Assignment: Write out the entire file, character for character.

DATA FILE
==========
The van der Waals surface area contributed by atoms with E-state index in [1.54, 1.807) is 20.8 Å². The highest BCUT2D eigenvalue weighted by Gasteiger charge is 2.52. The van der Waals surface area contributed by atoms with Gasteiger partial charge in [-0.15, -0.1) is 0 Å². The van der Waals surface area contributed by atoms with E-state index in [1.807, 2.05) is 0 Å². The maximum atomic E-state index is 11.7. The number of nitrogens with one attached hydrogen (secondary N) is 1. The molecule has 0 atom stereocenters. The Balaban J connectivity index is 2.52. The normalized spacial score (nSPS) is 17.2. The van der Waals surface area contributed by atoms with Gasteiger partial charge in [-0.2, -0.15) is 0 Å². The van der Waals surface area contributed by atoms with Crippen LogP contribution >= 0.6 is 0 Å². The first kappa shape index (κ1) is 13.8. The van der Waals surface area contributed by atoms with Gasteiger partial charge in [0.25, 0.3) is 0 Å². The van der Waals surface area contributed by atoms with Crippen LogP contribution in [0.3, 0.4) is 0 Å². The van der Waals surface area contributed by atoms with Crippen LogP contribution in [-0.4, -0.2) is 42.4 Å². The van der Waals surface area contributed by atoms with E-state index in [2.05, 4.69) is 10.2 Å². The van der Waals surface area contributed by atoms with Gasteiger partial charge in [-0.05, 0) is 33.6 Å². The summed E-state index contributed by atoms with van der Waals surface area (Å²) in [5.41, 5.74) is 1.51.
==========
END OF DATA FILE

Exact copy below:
The van der Waals surface area contributed by atoms with E-state index in [1.54, 1.807) is 20.8 Å². The highest BCUT2D eigenvalue weighted by Gasteiger charge is 2.52. The van der Waals surface area contributed by atoms with Gasteiger partial charge in [-0.15, -0.1) is 0 Å². The van der Waals surface area contributed by atoms with E-state index in [1.807, 2.05) is 0 Å². The maximum atomic E-state index is 11.7. The number of nitrogens with one attached hydrogen (secondary N) is 1. The molecule has 0 atom stereocenters. The Balaban J connectivity index is 2.52. The normalized spacial score (nSPS) is 17.2. The van der Waals surface area contributed by atoms with Gasteiger partial charge in [-0.2, -0.15) is 0 Å². The van der Waals surface area contributed by atoms with Crippen LogP contribution >= 0.6 is 0 Å². The first kappa shape index (κ1) is 13.8. The van der Waals surface area contributed by atoms with Gasteiger partial charge in [0.25, 0.3) is 0 Å². The van der Waals surface area contributed by atoms with Crippen LogP contribution in [0.3, 0.4) is 0 Å². The van der Waals surface area contributed by atoms with Crippen LogP contribution in [-0.4, -0.2) is 42.4 Å². The van der Waals surface area contributed by atoms with E-state index in [2.05, 4.69) is 10.2 Å². The van der Waals surface area contributed by atoms with Gasteiger partial charge in [-0.05, 0) is 33.6 Å². The summed E-state index contributed by atoms with van der Waals surface area (Å²) in [5.41, 5.74) is 1.51.